Men in Their Own Skin–Chapter 7: Men and Their Work

A week or so after I wrote my last blog, I had some family come into town, so I had to put a lot of stuff away and I ended up unknowingly putting this book in my nightstand. I looked for it the other day and couldn’t find it, and then luckily this morning I opened my nightstand for my life journal and found this book in there too. Needless to say, I went ahead with the next chapter.

Chapter 7 deals with men and their work. I was really looking forward to this chapter–I always appreciate a new outlook on work. Let’s get right to the core of the chapter, shall we?

It’s very fast-paced, so I’m going to try to recap it in my own words.

Men are wired for work. It’s in our very nature. We can’t stand being lazy, and we’re not wired to express ourselves through words as much as work. Work is, in fact, the nature of God, even now He is still working (John 5:17.)

Work is important because it’s part of the original commission–to rule and subdue. Tending a garden takes work. Work is not a strictly secular thing–often times people think that work and “spirituality” have to exist outside of one another. In my own experience, when I first started working, I often felt like I checked my faith at the door and that work was not a place where God went with me. I knew it wasn’t true, but it was still so very difficult to push past that thinking. But in reality, God really does accompany us to work, and work is a very sacred thing, because that’s one of the best ways to fulfill both the original commission (rule and subdue) as well as the Great Commission (make disciples.) People see Jesus in our work ethics. No matter where we work, who we work with (even if we don’t work with anyone) our work can reflect the supremacy of Jesus Christ. I remember, even in the throes of my job at McDonalds (where I worked for the first two and a half years of my working days) people saying that they knew something was different about me. In retrospect, that was my new nature working itself out into my workplace. So while I may not have had a picnic working at McDonald’s, maybe, just maybe I helped create an atmosphere that was a little less stressful because of my work ethic and the way I treated my work.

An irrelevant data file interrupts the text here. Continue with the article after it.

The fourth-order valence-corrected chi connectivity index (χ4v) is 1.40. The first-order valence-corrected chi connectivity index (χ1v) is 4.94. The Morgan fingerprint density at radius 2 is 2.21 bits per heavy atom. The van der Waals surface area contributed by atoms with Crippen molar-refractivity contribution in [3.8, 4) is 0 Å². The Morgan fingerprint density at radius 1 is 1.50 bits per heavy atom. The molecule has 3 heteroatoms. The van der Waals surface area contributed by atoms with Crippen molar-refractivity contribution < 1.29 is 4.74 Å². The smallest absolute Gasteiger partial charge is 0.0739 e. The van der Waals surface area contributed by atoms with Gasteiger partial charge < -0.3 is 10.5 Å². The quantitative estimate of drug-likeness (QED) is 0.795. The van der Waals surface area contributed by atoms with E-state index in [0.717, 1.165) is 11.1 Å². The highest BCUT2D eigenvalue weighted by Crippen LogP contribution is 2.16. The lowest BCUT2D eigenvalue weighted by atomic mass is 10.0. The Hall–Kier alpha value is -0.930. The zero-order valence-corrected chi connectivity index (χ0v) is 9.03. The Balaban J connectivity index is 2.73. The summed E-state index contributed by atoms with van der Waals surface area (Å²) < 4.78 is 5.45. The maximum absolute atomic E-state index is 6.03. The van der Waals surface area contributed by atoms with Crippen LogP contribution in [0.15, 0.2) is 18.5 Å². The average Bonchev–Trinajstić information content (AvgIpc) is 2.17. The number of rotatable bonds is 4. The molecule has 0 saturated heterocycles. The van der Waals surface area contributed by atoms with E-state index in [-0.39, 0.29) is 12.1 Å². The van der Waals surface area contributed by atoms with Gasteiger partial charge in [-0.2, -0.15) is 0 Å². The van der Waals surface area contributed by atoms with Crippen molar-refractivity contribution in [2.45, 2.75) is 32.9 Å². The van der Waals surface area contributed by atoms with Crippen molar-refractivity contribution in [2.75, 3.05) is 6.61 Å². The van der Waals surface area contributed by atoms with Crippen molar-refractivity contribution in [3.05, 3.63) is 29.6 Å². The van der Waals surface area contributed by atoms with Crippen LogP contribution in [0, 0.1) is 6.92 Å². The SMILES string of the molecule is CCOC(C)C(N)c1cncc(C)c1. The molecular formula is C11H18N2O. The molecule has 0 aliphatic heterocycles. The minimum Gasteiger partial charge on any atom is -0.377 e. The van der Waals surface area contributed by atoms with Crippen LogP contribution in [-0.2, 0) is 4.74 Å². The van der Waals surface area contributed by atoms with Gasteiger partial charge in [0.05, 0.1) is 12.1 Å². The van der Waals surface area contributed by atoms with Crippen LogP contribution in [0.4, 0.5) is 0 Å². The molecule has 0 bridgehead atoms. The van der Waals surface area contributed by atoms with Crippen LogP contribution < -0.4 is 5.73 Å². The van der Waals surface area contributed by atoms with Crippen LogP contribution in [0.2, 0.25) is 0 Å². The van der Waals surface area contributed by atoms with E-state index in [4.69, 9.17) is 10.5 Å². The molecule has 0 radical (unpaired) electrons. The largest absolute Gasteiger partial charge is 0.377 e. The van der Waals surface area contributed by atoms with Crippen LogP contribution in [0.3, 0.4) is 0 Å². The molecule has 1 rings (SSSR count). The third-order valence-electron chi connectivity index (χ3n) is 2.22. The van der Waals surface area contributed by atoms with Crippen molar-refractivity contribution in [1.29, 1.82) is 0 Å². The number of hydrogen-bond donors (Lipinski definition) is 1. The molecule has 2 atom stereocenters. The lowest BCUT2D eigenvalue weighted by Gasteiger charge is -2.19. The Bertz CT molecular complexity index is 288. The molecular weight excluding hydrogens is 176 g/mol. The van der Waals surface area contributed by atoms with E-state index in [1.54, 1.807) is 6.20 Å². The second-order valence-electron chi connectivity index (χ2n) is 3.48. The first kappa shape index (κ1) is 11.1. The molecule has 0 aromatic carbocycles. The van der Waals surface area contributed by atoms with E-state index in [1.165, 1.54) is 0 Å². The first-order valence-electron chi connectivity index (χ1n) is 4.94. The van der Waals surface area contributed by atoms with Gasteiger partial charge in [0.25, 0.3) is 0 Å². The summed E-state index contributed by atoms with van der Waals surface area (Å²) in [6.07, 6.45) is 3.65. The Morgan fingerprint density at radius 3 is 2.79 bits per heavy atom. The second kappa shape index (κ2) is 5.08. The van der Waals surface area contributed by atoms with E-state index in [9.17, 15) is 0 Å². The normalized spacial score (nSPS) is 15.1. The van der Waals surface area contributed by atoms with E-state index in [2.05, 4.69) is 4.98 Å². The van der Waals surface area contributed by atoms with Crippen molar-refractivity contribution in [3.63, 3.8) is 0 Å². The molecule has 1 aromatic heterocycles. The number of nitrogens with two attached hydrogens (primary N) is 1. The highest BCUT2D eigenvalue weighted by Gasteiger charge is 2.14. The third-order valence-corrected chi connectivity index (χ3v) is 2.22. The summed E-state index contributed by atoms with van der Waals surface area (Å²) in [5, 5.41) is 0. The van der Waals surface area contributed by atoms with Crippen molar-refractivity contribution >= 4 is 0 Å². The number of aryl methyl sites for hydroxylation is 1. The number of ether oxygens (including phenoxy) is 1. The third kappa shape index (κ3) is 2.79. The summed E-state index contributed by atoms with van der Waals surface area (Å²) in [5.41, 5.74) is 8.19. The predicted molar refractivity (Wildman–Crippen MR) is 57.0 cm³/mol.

Actually, now that I’m reflecting on it, I remember one night praying with one of my coworkers because she was not feeling well. I remember trying to talk to her through some of hard times in her relationship. I don’t really know where she is now, but hopefully what I did helped, and maybe I had more impact than I realize.

Anyway, let’s move on. I realize that a good way to learn from this book is to apply it to myself–my life and my situation, and in this case, my work. This book makes me ask, “how am I advancing the kingdom of God where I work?”

Fortunately, I have a job that facilitates this in a very effective way. Working at Starbucks, I am encouraged to connect with people on a personal level. Ask them how they are, what they’re up to, where they’re travelling, etc. Occasionally this strikes up rich conversation. Could it be that by expressing interest in other people, I’m working out Kingdom values in my job? Absolutely. People are God’s primary creations. God loves people, God values people, and at my job, we do too. It’s an awesome opportunity.

Father, help me to represent You in my workplace. help me to be an example of Jesus to everyone I work with and everyone I serve in my job. Thank You for my job and thank You for the opportunity to work and impact the world with Your gospel. in Jesus’ name, amen.

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